Tropical Storm Danny: Cool Moving Picture

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Danny is probably not going to become a hurricane, but it may cause some wet weather along the East Coast. But, I did want to draw your attention to a fun bit of animated video. Watch the baby ghost hurricane pop out of the left side of the storm:


If you don’t look at this some dime today (Aug 27th) you’ll probably miss it.

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0 thoughts on “Tropical Storm Danny: Cool Moving Picture

  1. Weird, it definitely seems to be separate from the primary rotation/storm. Sheer forces causing this I guess?

    Either way I’m told we should expect some more good waves on Saturday morning again. Bill’s waves occasionally topped 15 feet in some hot surf spots here. Keep in mind we normally consider 5 feet a ‘good’ day for this area.

  2. That spinning thing might actually be the middle of the storm, or near it. The big clouds may not correspond well to the distribution of the low pressure and the winds. If it all corresponded better, it would be a hurricane!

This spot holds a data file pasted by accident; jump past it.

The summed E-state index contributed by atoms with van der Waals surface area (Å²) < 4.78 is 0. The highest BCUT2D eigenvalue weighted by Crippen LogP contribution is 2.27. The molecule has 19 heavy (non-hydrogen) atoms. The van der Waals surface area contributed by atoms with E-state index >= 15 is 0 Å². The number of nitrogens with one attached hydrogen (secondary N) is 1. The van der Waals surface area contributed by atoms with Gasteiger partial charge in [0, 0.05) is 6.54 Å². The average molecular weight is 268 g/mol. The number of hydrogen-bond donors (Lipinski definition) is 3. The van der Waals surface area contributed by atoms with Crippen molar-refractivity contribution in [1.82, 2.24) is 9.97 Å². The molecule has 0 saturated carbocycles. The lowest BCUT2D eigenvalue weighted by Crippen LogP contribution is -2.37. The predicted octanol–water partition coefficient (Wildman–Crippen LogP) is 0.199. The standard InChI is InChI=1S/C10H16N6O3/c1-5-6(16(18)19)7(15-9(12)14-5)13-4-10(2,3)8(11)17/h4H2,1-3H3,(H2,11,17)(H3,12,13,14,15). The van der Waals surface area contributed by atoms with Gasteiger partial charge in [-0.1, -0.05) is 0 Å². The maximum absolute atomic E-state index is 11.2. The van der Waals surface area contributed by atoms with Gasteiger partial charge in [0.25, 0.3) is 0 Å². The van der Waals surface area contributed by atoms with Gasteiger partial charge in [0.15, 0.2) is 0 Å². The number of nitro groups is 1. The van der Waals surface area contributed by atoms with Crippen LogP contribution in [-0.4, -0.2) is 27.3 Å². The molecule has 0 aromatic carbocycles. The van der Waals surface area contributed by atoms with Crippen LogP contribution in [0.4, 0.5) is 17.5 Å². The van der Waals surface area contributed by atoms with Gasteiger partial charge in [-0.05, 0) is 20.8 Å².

3. IANAM (I am not a meteorologist) but that definitely looks like where the storm would have been had it pulled in more of the moisture and coalesced. I wonder how often that occurs and we just don’t hear about it.

  4. It’s the low-level circulation separating from the mid-level convection. It’s not uncommon and is quite typical in:

    • newly developed cyclones that have vertically-tilted circulations
    • cyclones fighting wind shear
    • weakening systems where the low-level circulation separates from the mid or upper-level circulation

    The last storm I recall doing the latter was Hurricane Ivan in 2004 where the low-level circulation actually separted from the mid-level, turned south down the US east coast while the mid-level went out into the Atlantic (different steering currents). The low-level redeveloped and came ashore near the Texas/Louisiana border as a tropical storm.

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